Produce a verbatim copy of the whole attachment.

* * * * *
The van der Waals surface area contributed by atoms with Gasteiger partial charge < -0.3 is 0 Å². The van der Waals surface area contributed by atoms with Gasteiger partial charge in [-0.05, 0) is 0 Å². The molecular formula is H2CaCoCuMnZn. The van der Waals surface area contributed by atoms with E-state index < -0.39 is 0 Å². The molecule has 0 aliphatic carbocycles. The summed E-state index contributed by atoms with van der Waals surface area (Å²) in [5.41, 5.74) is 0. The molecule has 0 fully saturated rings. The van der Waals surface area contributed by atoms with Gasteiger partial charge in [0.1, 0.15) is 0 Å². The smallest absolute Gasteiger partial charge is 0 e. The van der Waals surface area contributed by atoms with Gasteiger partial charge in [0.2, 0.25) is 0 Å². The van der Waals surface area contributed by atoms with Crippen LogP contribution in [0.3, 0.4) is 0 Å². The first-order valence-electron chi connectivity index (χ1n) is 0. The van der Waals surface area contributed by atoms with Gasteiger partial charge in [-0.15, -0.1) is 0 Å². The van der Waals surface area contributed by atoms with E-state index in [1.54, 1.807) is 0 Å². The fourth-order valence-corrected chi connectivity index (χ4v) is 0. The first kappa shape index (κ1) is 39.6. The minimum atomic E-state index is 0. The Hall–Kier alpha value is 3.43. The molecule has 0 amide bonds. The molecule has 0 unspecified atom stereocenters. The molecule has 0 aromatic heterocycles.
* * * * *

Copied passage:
The van der Waals surface area contributed by atoms with Gasteiger partial charge < -0.3 is 0 Å². The van der Waals surface area contributed by atoms with Gasteiger partial charge in [-0.05, 0) is 0 Å². The molecular formula is H2CaCoCuMnZn. The van der Waals surface area contributed by atoms with E-state index < -0.39 is 0 Å². The molecule has 0 aliphatic carbocycles. The summed E-state index contributed by atoms with van der Waals surface area (Å²) in [5.41, 5.74) is 0. The molecule has 0 fully saturated rings. The van der Waals surface area contributed by atoms with Gasteiger partial charge in [0.1, 0.15) is 0 Å². The smallest absolute Gasteiger partial charge is 0 e. The van der Waals surface area contributed by atoms with Gasteiger partial charge in [0.2, 0.25) is 0 Å². The van der Waals surface area contributed by atoms with Crippen LogP contribution in [0.3, 0.4) is 0 Å². The first-order valence-electron chi connectivity index (χ1n) is 0. The van der Waals surface area contributed by atoms with Gasteiger partial charge in [-0.15, -0.1) is 0 Å². The van der Waals surface area contributed by atoms with E-state index in [1.54, 1.807) is 0 Å². The fourth-order valence-corrected chi connectivity index (χ4v) is 0. The first kappa shape index (κ1) is 39.6. The minimum atomic E-state index is 0. The Hall–Kier alpha value is 3.43. The molecule has 0 amide bonds. The molecule has 0 unspecified atom stereocenters. The molecule has 0 aromatic heterocycles.